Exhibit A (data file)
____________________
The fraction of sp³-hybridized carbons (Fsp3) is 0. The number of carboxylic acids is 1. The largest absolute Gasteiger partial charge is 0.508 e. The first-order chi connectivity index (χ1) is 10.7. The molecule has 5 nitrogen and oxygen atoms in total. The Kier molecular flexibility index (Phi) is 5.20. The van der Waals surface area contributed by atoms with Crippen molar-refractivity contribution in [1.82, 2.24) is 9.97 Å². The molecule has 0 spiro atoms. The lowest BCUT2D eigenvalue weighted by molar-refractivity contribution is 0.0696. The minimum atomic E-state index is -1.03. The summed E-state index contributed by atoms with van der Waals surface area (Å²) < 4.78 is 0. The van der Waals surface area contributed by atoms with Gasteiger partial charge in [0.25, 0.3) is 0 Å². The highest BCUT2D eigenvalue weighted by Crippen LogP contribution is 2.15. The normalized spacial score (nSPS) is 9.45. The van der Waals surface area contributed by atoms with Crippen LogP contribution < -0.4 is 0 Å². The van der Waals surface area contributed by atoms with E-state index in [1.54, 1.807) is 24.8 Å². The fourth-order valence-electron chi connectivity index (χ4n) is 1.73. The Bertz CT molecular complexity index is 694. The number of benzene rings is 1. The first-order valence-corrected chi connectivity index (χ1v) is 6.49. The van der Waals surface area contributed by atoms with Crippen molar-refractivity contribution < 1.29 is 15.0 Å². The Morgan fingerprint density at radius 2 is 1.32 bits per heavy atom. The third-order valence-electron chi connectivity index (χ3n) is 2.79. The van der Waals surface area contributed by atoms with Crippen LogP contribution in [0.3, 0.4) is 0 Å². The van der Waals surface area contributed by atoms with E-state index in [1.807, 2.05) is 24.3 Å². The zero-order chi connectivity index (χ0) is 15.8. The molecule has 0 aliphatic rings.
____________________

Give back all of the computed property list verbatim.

The fraction of sp³-hybridized carbons (Fsp3) is 0. The number of carboxylic acids is 1. The largest absolute Gasteiger partial charge is 0.508 e. The first-order chi connectivity index (χ1) is 10.7. The molecule has 5 nitrogen and oxygen atoms in total. The Kier molecular flexibility index (Phi) is 5.20. The van der Waals surface area contributed by atoms with Crippen molar-refractivity contribution in [1.82, 2.24) is 9.97 Å². The molecule has 0 spiro atoms. The lowest BCUT2D eigenvalue weighted by molar-refractivity contribution is 0.0696. The minimum atomic E-state index is -1.03. The summed E-state index contributed by atoms with van der Waals surface area (Å²) < 4.78 is 0. The van der Waals surface area contributed by atoms with Gasteiger partial charge in [0.25, 0.3) is 0 Å². The highest BCUT2D eigenvalue weighted by Crippen LogP contribution is 2.15. The normalized spacial score (nSPS) is 9.45. The van der Waals surface area contributed by atoms with Crippen LogP contribution < -0.4 is 0 Å². The van der Waals surface area contributed by atoms with E-state index in [1.54, 1.807) is 24.8 Å². The fourth-order valence-electron chi connectivity index (χ4n) is 1.73. The Bertz CT molecular complexity index is 694. The number of benzene rings is 1. The first-order valence-corrected chi connectivity index (χ1v) is 6.49. The van der Waals surface area contributed by atoms with Crippen molar-refractivity contribution < 1.29 is 15.0 Å². The Morgan fingerprint density at radius 2 is 1.32 bits per heavy atom. The third-order valence-electron chi connectivity index (χ3n) is 2.79. The van der Waals surface area contributed by atoms with Crippen LogP contribution in [0.3, 0.4) is 0 Å². The van der Waals surface area contributed by atoms with E-state index in [1.807, 2.05) is 24.3 Å². The zero-order chi connectivity index (χ0) is 15.8. The molecule has 0 aliphatic rings.